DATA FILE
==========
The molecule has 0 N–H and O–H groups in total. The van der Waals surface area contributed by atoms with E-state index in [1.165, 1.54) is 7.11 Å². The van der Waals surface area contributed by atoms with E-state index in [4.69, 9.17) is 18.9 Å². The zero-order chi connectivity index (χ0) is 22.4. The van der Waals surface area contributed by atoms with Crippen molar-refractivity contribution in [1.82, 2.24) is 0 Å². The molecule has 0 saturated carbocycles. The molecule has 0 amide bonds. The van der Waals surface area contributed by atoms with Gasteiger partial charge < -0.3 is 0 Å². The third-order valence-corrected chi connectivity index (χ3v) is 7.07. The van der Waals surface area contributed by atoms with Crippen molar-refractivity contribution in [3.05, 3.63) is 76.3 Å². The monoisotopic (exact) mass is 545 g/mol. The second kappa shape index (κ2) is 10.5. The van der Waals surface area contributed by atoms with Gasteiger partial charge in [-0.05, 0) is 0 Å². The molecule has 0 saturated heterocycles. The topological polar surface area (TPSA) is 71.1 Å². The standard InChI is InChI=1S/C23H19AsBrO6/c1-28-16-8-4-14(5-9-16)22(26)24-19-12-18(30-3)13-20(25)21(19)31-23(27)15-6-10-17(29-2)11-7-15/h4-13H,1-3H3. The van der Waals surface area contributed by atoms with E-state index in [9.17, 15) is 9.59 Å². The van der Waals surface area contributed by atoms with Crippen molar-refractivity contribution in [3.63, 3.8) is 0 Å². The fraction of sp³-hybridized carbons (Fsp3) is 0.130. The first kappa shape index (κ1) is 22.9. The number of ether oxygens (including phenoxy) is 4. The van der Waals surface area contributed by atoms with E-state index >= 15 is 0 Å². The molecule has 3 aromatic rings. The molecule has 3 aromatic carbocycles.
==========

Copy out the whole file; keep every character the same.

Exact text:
The molecule has 0 N–H and O–H groups in total. The van der Waals surface area contributed by atoms with E-state index in [1.165, 1.54) is 7.11 Å². The van der Waals surface area contributed by atoms with E-state index in [4.69, 9.17) is 18.9 Å². The zero-order chi connectivity index (χ0) is 22.4. The van der Waals surface area contributed by atoms with Crippen molar-refractivity contribution in [1.82, 2.24) is 0 Å². The molecule has 0 saturated carbocycles. The molecule has 0 amide bonds. The van der Waals surface area contributed by atoms with Gasteiger partial charge < -0.3 is 0 Å². The third-order valence-corrected chi connectivity index (χ3v) is 7.07. The van der Waals surface area contributed by atoms with Crippen molar-refractivity contribution in [3.05, 3.63) is 76.3 Å². The monoisotopic (exact) mass is 545 g/mol. The second kappa shape index (κ2) is 10.5. The van der Waals surface area contributed by atoms with Gasteiger partial charge in [-0.05, 0) is 0 Å². The molecule has 0 saturated heterocycles. The topological polar surface area (TPSA) is 71.1 Å². The standard InChI is InChI=1S/C23H19AsBrO6/c1-28-16-8-4-14(5-9-16)22(26)24-19-12-18(30-3)13-20(25)21(19)31-23(27)15-6-10-17(29-2)11-7-15/h4-13H,1-3H3. The van der Waals surface area contributed by atoms with E-state index in [9.17, 15) is 9.59 Å². The van der Waals surface area contributed by atoms with Crippen molar-refractivity contribution in [3.63, 3.8) is 0 Å². The fraction of sp³-hybridized carbons (Fsp3) is 0.130. The first kappa shape index (κ1) is 22.9. The number of ether oxygens (including phenoxy) is 4. The van der Waals surface area contributed by atoms with E-state index >= 15 is 0 Å². The molecule has 3 aromatic rings. The molecule has 3 aromatic carbocycles.